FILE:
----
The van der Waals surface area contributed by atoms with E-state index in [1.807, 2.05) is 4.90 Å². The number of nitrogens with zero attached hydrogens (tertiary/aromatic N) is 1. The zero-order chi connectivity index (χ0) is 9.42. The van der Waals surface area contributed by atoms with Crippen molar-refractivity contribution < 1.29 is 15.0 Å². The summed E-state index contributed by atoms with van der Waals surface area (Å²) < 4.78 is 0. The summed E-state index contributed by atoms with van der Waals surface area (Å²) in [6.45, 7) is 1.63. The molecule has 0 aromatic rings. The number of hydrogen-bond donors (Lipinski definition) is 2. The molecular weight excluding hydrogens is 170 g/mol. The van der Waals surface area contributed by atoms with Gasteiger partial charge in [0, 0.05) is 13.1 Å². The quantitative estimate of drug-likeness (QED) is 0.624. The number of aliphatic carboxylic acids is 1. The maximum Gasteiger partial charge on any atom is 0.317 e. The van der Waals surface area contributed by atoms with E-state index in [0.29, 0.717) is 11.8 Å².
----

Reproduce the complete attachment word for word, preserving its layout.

The van der Waals surface area contributed by atoms with E-state index in [1.807, 2.05) is 4.90 Å². The number of nitrogens with zero attached hydrogens (tertiary/aromatic N) is 1. The zero-order chi connectivity index (χ0) is 9.42. The van der Waals surface area contributed by atoms with Crippen molar-refractivity contribution < 1.29 is 15.0 Å². The summed E-state index contributed by atoms with van der Waals surface area (Å²) < 4.78 is 0. The summed E-state index contributed by atoms with van der Waals surface area (Å²) in [6.45, 7) is 1.63. The molecule has 0 aromatic rings. The number of hydrogen-bond donors (Lipinski definition) is 2. The molecular weight excluding hydrogens is 170 g/mol. The van der Waals surface area contributed by atoms with Gasteiger partial charge in [0, 0.05) is 13.1 Å². The quantitative estimate of drug-likeness (QED) is 0.624. The number of aliphatic carboxylic acids is 1. The maximum Gasteiger partial charge on any atom is 0.317 e. The van der Waals surface area contributed by atoms with E-state index in [0.29, 0.717) is 11.8 Å².